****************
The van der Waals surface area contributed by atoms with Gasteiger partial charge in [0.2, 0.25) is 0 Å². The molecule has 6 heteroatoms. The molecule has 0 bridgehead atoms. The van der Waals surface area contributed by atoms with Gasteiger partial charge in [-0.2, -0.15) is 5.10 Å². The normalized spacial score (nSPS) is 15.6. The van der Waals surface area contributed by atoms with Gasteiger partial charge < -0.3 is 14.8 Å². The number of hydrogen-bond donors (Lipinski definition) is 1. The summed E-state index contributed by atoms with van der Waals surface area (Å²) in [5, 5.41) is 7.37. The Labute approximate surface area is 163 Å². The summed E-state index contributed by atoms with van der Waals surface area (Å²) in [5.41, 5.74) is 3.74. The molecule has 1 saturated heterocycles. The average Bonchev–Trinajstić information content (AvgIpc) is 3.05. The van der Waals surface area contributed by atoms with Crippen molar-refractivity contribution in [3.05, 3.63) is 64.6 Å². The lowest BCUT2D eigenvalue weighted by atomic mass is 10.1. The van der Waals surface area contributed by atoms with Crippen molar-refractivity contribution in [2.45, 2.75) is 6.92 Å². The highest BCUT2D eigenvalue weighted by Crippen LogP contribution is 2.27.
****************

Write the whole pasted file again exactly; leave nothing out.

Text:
The van der Waals surface area contributed by atoms with Gasteiger partial charge in [0.2, 0.25) is 0 Å². The molecule has 6 heteroatoms. The molecule has 0 bridgehead atoms. The van der Waals surface area contributed by atoms with Gasteiger partial charge in [-0.2, -0.15) is 5.10 Å². The normalized spacial score (nSPS) is 15.6. The van der Waals surface area contributed by atoms with Gasteiger partial charge < -0.3 is 14.8 Å². The number of hydrogen-bond donors (Lipinski definition) is 1. The summed E-state index contributed by atoms with van der Waals surface area (Å²) in [5, 5.41) is 7.37. The Labute approximate surface area is 163 Å². The summed E-state index contributed by atoms with van der Waals surface area (Å²) in [5.41, 5.74) is 3.74. The molecule has 1 saturated heterocycles. The average Bonchev–Trinajstić information content (AvgIpc) is 3.05. The van der Waals surface area contributed by atoms with Crippen molar-refractivity contribution in [3.05, 3.63) is 64.6 Å². The lowest BCUT2D eigenvalue weighted by atomic mass is 10.1. The van der Waals surface area contributed by atoms with Crippen molar-refractivity contribution in [2.45, 2.75) is 6.92 Å². The highest BCUT2D eigenvalue weighted by Crippen LogP contribution is 2.27.